Discipline! Neither formula nor even magic

This anecdote happened to me in the last days when I was teaching in secondary school. It was in my Spanish class in a very inadequate place where I was working: a classroom made of woods, cartons and plastic with no solid floor but sandy soil and the room was designed like a rectangle with a small white board on one of the smallest sides. So, my voice turned lower just a few steps away from the place I was standing and from the half-length the room to the opposite direction the students were chatting or focused in anything but the class.

So, in a way long classroom, with no electricity, walls made of sound-absorbing material, it was me having to use a book totally out-of-date with no so challenging elements and in a one of those days the kids did not stop talking. (Besides, it was a very famous group for being sort of conflictive!)

I mean, this could happen to me in the two or first years of teaching, not now! But it was like this.

In a desperate try to get the class into my management I took out a small recording cam I used to carry every day and started panning the whole place especially to the faces of the most communicative teens who tried to hide when they saw it. It somehow worked until one of the most mischievous realized I was not using it properly and the recordings were too short to register what was happening.

It was one of those days.

A day the kids had an impossible mood, a day I did not realize the class’s theme was not motivating to them, a day I would like to forget soon!


Image from internet

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Clothing and its usage (An exercise with a thinking taxonomy)

On the goal of identifying clothes and the situations they are used, student could practice with this:


Remember: Describe what clothes are used in: At school, in sports, in a festivity or family party, in a formal job.

Understand: Offer reasons why these are the clothes used in these occasions.  

Apply: Think and state the origins of the type and colors of these garments.

Analyze: Search in the web and books and explain if in other countries or societies they wear the same clothing.

Evaluate: Assess if these clothes used in Mexico are the best choices or they are just something chosen and decided by ancestral customs.

Create: Design and preset to the group a new model more flexible that can be useful in more than an activity.


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Thinking of cognitive skills (Bloom’s Taxonomy)

Bloom himself recognized that the taxonomy was being “unexpectedly” used by countless groups never considered an audience for the original publication.

Forehand, M. (2005). Bloom’s taxonomy: Original and revised…


We live in a world where everything is in hierarchical graded. Since we were kids we learn to distinguished ranks, positions, roles, degrees of difficulty previously defined by others and that is how we pass our lives.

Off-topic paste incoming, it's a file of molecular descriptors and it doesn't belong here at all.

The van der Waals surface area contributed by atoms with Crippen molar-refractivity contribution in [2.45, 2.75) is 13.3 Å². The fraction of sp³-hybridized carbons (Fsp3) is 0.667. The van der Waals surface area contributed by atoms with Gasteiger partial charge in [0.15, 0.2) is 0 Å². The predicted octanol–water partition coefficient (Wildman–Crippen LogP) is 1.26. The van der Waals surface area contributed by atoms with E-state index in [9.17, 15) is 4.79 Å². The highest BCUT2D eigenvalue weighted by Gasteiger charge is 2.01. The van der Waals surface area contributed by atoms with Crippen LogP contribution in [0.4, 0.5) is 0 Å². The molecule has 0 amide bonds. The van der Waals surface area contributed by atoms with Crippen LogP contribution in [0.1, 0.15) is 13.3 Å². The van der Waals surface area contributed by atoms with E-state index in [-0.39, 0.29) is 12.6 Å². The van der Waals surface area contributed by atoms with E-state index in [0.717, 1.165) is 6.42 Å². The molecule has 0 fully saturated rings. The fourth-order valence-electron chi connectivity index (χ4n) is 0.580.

In any school organization, for instance, it is easy to recognize the levels of authority (rankings), from the lowest to highest we find: the watchman, the janitors, the secretaries, the assistants, the prefect, the teaching personnel, the academic coordinator and the sub-principal and the principal. Any student immediately recognizes this order and accepts it as normal. However, there might be some other unconsidered scale in this example (?).

Some knowledge, some abilities or skills are considered more difficult than others (even if they are not), and that is the order we follow and respect.

So, to think in hierarchical way is not bad when we live in the West side of the World and this thinking really helps us to conceive a paradigm of working and designing. Models of this hierarchical way of representation have great influence in how we see the world and interpret it, so, they can be useful tools.

It is said we must learn basic things and then grow to make harder tasks. Another example of this was Piaget’s theory, a well-respected one that really helps to understand kids and adolescents.

Maslow’s pyramid of human needs comes as illustrative to consolidate these patterns. In this framework are explained how a person has to fulfill his needs from a basic stage (hunger, cold) passing through intermediate (love, affection) to reach the highest levels (self-accomplishment) and with this a great amount of human behavior have successfully explained.

NO doubt those were magnificent and practical tools for any person who has to deal with people, however we are into an age of constant change and renewal of knowledge.


Almost half a century ago, a group of scholars proposed a hierarchical order to cognitive skills. These psychologists defined plenty of mental activities and categorized them into major groups, each group was assigned to a certain degree of complexity of thinking and like this was born Bloom’s taxonomy.

Bloom was, actually, the chief editor of such study, and it was his name that became much more than famed and praised –at least for three decades-. Bloom’s taxonomy was an attempt to help educational goals by defining the mental skills from a lower stage to the most complex. And this was helpful and accepted many years.

“After almost 50 years, Bloom’s taxonomy is still being used by educators and trainers as a pedagogical tool for the analysis of learning objectives. Originally designed as a method for the development of test questions, the six levels of the cognitive domain (knowledge, comprehension, application, analysis, synthesis, and evaluation) have become almost standard in the “learning business.”

Jarche, H (2004). Better than Bloom? Available at: http://www.jarche.com/2004/03/old28/ (Visited on Nov. 27, 2012)

Teachers are very far away of being intellectual, scholars or academic people. Teachers (and I am one of them) are more like blue-collar men, dedicated to work in front of students and with lessons plans to help them to manage our classes. So, no matter that a construct like this half a century aged may be into the eye of the storm, it still helps in planning and teaching, it really does.